How To Switch Your Home Or Business To Renewable Energy
Renewable energy, also commonly referred to as “soft” or “clean” energy, is any naturally occurring, inexhaustible source of energy. Common examples today are biomass, hydroelectric power, geothermal, wind, and solar. I could spend hours describing each method but that is a blog for another day! There are advantages and disadvantages to each different source of renewable energy, but they all share one common goal: when these methods are used to create energy, they emit virtually no CO2 (carbon dioxide). AKA they are not harming the environment.
Most of us understand the upside of choosing renewable over harmful, potentially dangerous nonrenewable energy like gas, coal, oil, and nuclear. The question is, how do I put my money where my mouth is? In reality, most of the energy all of us consume in the US is generated from nonrenewable resources. The EIA (Energy Information Administration) says that only 10% of total US energy consumption was from renewable energy sources in 2015. But don’t take my word for it, check out their stats here.
To increase the consumption of renewable energy we need to demand more renewables. And I don’t mean demand with our mouths (although that won’t hurt). I mean demand with our wallets. The more renewable energy we purchase, the greater pressure that puts on existing power plants across the US to start generating it. It will also encourage companies to open new power plants dedicated to renewable production. For all you Economic Majors out there it is a classic example of supply and demand.
On an individual and commercial level, there are many incentives to generate your own renewable power these include a 25% income tax credit off the system cost and other property tax exemptions.
Under NY-Sun, there are programs to help business owners, property owners, and even renters and schools afford a solar installation. New York State Energy Research and Development Authority (NYSERDA) offers a small wind turbine program for those New York citizens that build a wind generated energy source. The incentives are based on the expected annual energy output (AEO), although they cannot exceed 50% of the total system cost. While you might hope that generating your electricity would take you “off the grid”, unfortunately you still need to connect your power source to the grid to receive these incentives.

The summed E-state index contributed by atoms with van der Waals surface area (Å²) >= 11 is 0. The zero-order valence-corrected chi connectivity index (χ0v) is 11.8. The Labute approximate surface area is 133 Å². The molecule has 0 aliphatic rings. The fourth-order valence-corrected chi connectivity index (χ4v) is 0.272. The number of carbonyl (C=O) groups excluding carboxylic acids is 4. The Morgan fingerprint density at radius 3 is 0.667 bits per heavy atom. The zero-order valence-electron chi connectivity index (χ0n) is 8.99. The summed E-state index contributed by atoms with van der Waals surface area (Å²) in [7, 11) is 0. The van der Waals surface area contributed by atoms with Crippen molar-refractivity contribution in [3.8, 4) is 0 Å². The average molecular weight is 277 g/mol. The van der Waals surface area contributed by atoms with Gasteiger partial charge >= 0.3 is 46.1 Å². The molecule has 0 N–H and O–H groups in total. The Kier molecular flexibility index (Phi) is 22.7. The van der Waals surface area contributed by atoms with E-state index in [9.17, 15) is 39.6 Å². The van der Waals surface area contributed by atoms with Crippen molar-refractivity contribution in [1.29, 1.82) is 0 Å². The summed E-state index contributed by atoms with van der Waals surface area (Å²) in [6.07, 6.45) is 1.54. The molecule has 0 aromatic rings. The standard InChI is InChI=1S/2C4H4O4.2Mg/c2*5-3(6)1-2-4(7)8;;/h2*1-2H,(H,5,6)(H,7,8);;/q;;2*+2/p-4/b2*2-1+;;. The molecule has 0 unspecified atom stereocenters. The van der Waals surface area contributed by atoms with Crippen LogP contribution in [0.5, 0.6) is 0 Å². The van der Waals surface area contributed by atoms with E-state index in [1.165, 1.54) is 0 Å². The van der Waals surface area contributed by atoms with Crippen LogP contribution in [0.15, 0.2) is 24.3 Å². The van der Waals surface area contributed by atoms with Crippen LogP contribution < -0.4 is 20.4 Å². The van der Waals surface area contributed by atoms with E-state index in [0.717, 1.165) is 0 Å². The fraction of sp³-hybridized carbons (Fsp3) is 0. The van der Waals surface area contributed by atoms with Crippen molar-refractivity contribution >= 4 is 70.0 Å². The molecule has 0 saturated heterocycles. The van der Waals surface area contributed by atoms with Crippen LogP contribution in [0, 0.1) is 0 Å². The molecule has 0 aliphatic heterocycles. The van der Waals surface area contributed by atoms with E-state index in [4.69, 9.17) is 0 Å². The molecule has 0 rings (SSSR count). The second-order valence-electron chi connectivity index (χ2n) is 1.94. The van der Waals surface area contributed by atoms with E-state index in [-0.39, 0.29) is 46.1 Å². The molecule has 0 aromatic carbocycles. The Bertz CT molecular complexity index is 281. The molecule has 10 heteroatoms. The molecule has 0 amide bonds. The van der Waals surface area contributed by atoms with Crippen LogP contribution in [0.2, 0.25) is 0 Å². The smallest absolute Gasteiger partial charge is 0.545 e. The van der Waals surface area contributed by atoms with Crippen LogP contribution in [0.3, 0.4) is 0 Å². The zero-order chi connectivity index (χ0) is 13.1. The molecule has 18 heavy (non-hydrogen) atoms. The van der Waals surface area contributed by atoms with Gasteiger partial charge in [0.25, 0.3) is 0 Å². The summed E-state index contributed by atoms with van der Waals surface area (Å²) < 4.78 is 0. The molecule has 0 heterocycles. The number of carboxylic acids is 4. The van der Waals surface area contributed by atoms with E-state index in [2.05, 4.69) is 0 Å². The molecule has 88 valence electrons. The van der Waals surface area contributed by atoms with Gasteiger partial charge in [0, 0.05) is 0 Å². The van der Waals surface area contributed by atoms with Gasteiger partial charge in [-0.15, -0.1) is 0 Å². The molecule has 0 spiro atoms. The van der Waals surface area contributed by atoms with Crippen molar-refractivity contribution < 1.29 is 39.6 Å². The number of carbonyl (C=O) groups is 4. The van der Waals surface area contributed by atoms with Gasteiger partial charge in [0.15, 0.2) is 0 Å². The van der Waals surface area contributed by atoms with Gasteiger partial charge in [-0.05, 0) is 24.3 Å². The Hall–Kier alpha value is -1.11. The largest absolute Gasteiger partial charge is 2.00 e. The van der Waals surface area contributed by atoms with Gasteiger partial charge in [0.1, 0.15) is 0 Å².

While the state makes transitioning to renewable energy seem easy, there are definitely limitations to being qualified for these programs such as the size and quality of your residence. Physically, solar panels require quite a bit of space and a strong base to hold their weight. Micro wind turbines are a far more affordable option that requires less space, but also generates less energy. There are also many other renewable options such as hydro, biomass, and geothermal, but these are far less feasible for personal use given the terrain in the large part of New York City.
When first considering switching to renewable, it is important to weigh the cost to the benefit. The upfront cost for solar panels is between $20-50,000, but of course can provide a very high ROI since many panels have a 25 year warranty. Residential micro wind turbines can cost even below $1000 and provide a quick ROI, but usually have a shorter life-span and are used as a supplement to energy because they output less than solar can on a micro level. As wind turbines grow in size, they of course increase in price and kW output, but also require much more space than solar comparatively.
Many solar and wind installers have moved forward with individual projects to promote “net-zero” living- where all energy demand can be met with the renewable installations. While this is not affordable to all, there are projects that are scaling quickly throughout the state to mobilize the community to share not only solar panels, but also microgrid projects.